This is the first Bach Garrick Ohlsson has ever recorded as far as I know. He's certainly not known for playing Bach in recital, although he did, a few years ago, have a program series that coupled the music of Liszt with other composers and I recall reading that in one of the recitals he played Liszt in the first half and the Goldbergs in the second. His way with the Goldbergs reminds me very much of that of Murray Perahia, with all the elegance and subtlety that implies, but with a greater sense of drama.
Except, and it's a big exception, he does not play any of the repeats. I gather he made this decision in order to give the set greater momentum, but I have to admit that it took me several gasps before I overcame my resistance -- I dug in my heels initially -- to this way of the doing the Goldbergs. The playing, though, won me over. He is just as good in the slower, pensive variations, e.g. No. 25, as he is in the more obviously virtuosic ones, e.g. Nos. 23 and 26. No. 26 is played as fast as I've ever heard it -- it goes like the wind -- and it's extraordinarily clear, leggiero and exciting. This is a very fine Goldbergs.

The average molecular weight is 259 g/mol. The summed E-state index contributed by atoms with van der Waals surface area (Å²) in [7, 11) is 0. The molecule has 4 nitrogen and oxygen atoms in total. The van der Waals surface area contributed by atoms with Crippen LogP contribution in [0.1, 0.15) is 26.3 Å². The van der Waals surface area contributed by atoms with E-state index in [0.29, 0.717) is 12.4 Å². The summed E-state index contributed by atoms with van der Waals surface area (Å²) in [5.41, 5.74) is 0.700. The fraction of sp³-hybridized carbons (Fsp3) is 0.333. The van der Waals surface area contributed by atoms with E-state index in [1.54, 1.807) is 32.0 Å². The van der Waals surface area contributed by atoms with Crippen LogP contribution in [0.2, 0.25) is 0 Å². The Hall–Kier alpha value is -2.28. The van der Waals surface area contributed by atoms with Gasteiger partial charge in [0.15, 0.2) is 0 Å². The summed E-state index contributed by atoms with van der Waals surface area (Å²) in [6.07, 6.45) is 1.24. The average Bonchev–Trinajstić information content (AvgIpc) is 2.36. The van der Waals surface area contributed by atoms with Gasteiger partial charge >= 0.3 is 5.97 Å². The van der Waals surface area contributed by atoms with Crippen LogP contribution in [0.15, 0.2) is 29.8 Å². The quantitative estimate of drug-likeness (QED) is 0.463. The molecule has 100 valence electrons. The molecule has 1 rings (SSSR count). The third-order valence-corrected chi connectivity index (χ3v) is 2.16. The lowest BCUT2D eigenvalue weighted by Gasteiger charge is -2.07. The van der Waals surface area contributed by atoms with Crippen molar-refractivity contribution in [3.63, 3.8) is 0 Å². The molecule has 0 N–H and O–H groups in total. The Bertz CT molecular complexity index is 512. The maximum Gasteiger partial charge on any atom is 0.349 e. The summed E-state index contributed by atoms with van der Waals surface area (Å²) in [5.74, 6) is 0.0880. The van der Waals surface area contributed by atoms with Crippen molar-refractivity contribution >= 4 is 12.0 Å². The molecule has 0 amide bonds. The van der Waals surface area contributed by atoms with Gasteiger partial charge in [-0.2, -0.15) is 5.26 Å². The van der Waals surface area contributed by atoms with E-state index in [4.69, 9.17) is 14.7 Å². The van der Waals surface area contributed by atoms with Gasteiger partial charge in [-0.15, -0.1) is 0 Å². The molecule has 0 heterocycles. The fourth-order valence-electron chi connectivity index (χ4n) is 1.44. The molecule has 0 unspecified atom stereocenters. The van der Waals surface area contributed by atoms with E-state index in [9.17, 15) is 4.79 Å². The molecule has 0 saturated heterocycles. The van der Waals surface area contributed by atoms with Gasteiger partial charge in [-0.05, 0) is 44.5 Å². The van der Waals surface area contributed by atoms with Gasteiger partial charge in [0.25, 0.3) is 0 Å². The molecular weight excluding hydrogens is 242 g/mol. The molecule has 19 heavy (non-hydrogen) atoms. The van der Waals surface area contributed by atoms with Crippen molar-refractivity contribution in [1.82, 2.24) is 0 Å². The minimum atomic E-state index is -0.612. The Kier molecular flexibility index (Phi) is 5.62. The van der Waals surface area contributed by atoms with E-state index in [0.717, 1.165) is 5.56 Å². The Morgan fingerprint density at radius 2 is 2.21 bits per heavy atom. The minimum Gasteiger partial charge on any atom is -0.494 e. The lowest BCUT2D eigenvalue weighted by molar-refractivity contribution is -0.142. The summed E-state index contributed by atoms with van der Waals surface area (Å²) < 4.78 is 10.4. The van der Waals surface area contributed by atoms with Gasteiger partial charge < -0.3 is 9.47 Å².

The short timing of the Goldbergs (46:20) is supplemented by one of the finest performances of Handel's Second Suite in F Major, HWV 427 I've heard since Perahia recorded it, along with all the other suites, a few years ago.
Ohlsson made his mark initially as a Chopinist -- you will recall that he won the Chopin Competition in Warsaw in 1970 (could it really have been that long ago?) -- and has made his reputation playing High Romantic music primarily, although he does have a very broad repertoire withal. Still, I would never have thought of him as a Bach/Handel player, yet here he proves he can hold his own and without romanticizing the music.
This CD is a treasure.